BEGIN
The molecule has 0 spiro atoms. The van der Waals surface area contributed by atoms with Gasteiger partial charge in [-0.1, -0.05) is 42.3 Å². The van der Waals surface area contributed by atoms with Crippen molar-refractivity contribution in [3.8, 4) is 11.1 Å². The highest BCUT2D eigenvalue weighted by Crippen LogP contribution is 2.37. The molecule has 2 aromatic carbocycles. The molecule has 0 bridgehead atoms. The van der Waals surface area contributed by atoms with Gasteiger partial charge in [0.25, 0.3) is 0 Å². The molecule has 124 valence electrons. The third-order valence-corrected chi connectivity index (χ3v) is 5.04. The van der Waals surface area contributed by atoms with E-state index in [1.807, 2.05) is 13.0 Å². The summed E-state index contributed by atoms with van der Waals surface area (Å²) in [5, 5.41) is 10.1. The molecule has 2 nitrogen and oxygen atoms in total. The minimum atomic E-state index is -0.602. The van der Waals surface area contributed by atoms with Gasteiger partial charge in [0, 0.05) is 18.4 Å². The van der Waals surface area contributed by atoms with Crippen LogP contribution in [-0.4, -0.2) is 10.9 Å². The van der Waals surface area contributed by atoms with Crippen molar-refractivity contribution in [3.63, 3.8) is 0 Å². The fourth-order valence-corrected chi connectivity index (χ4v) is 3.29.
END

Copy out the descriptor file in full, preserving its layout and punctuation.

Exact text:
The molecule has 0 spiro atoms. The van der Waals surface area contributed by atoms with Gasteiger partial charge in [-0.1, -0.05) is 42.3 Å². The van der Waals surface area contributed by atoms with Crippen molar-refractivity contribution in [3.8, 4) is 11.1 Å². The highest BCUT2D eigenvalue weighted by Crippen LogP contribution is 2.37. The molecule has 2 aromatic carbocycles. The molecule has 0 bridgehead atoms. The van der Waals surface area contributed by atoms with Gasteiger partial charge in [0.25, 0.3) is 0 Å². The molecule has 124 valence electrons. The third-order valence-corrected chi connectivity index (χ3v) is 5.04. The van der Waals surface area contributed by atoms with E-state index in [1.807, 2.05) is 13.0 Å². The summed E-state index contributed by atoms with van der Waals surface area (Å²) in [5, 5.41) is 10.1. The molecule has 2 nitrogen and oxygen atoms in total. The minimum atomic E-state index is -0.602. The van der Waals surface area contributed by atoms with Gasteiger partial charge in [0, 0.05) is 18.4 Å². The van der Waals surface area contributed by atoms with Crippen LogP contribution in [-0.4, -0.2) is 10.9 Å². The van der Waals surface area contributed by atoms with Crippen molar-refractivity contribution in [3.63, 3.8) is 0 Å². The fourth-order valence-corrected chi connectivity index (χ4v) is 3.29.